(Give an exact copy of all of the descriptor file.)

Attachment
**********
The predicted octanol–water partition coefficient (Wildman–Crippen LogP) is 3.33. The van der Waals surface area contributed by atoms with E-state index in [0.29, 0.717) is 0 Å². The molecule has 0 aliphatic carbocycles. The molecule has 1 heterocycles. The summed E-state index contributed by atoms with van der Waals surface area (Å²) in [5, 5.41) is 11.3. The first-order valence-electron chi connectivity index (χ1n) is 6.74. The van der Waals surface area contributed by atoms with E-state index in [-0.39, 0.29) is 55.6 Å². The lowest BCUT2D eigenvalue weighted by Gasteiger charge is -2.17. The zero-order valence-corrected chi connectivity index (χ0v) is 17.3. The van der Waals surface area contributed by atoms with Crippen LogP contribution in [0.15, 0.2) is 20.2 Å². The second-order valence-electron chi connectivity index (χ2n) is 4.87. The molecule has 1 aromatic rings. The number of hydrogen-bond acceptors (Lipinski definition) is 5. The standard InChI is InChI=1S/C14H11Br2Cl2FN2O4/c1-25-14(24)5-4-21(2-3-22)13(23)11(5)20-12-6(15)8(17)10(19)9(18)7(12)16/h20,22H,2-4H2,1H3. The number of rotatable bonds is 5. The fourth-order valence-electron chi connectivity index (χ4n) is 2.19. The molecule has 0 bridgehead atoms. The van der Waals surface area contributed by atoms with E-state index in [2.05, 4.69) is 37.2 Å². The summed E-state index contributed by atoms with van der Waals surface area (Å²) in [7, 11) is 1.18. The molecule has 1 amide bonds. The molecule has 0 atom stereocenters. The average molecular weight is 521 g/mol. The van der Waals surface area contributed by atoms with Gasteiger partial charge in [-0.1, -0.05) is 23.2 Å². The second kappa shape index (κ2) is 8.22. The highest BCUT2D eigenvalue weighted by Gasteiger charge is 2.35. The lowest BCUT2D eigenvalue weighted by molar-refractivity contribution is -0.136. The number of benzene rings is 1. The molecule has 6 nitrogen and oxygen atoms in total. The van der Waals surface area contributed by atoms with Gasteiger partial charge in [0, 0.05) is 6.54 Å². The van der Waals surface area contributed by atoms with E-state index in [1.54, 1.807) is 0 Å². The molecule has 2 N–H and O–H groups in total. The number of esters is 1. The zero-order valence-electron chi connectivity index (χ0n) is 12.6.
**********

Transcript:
The predicted octanol–water partition coefficient (Wildman–Crippen LogP) is 3.33. The van der Waals surface area contributed by atoms with E-state index in [0.29, 0.717) is 0 Å². The molecule has 0 aliphatic carbocycles. The molecule has 1 heterocycles. The summed E-state index contributed by atoms with van der Waals surface area (Å²) in [5, 5.41) is 11.3. The first-order valence-electron chi connectivity index (χ1n) is 6.74. The van der Waals surface area contributed by atoms with E-state index in [-0.39, 0.29) is 55.6 Å². The lowest BCUT2D eigenvalue weighted by Gasteiger charge is -2.17. The zero-order valence-corrected chi connectivity index (χ0v) is 17.3. The van der Waals surface area contributed by atoms with Crippen LogP contribution in [0.15, 0.2) is 20.2 Å². The second-order valence-electron chi connectivity index (χ2n) is 4.87. The molecule has 1 aromatic rings. The number of hydrogen-bond acceptors (Lipinski definition) is 5. The standard InChI is InChI=1S/C14H11Br2Cl2FN2O4/c1-25-14(24)5-4-21(2-3-22)13(23)11(5)20-12-6(15)8(17)10(19)9(18)7(12)16/h20,22H,2-4H2,1H3. The number of rotatable bonds is 5. The fourth-order valence-electron chi connectivity index (χ4n) is 2.19. The molecule has 0 bridgehead atoms. The van der Waals surface area contributed by atoms with E-state index in [2.05, 4.69) is 37.2 Å². The summed E-state index contributed by atoms with van der Waals surface area (Å²) in [7, 11) is 1.18. The molecule has 1 amide bonds. The molecule has 0 atom stereocenters. The average molecular weight is 521 g/mol. The van der Waals surface area contributed by atoms with Gasteiger partial charge in [-0.1, -0.05) is 23.2 Å². The second kappa shape index (κ2) is 8.22. The highest BCUT2D eigenvalue weighted by Gasteiger charge is 2.35. The lowest BCUT2D eigenvalue weighted by molar-refractivity contribution is -0.136. The number of benzene rings is 1. The molecule has 6 nitrogen and oxygen atoms in total. The van der Waals surface area contributed by atoms with Gasteiger partial charge in [0, 0.05) is 6.54 Å². The van der Waals surface area contributed by atoms with E-state index in [1.54, 1.807) is 0 Å². The molecule has 2 N–H and O–H groups in total. The number of esters is 1. The zero-order valence-electron chi connectivity index (χ0n) is 12.6.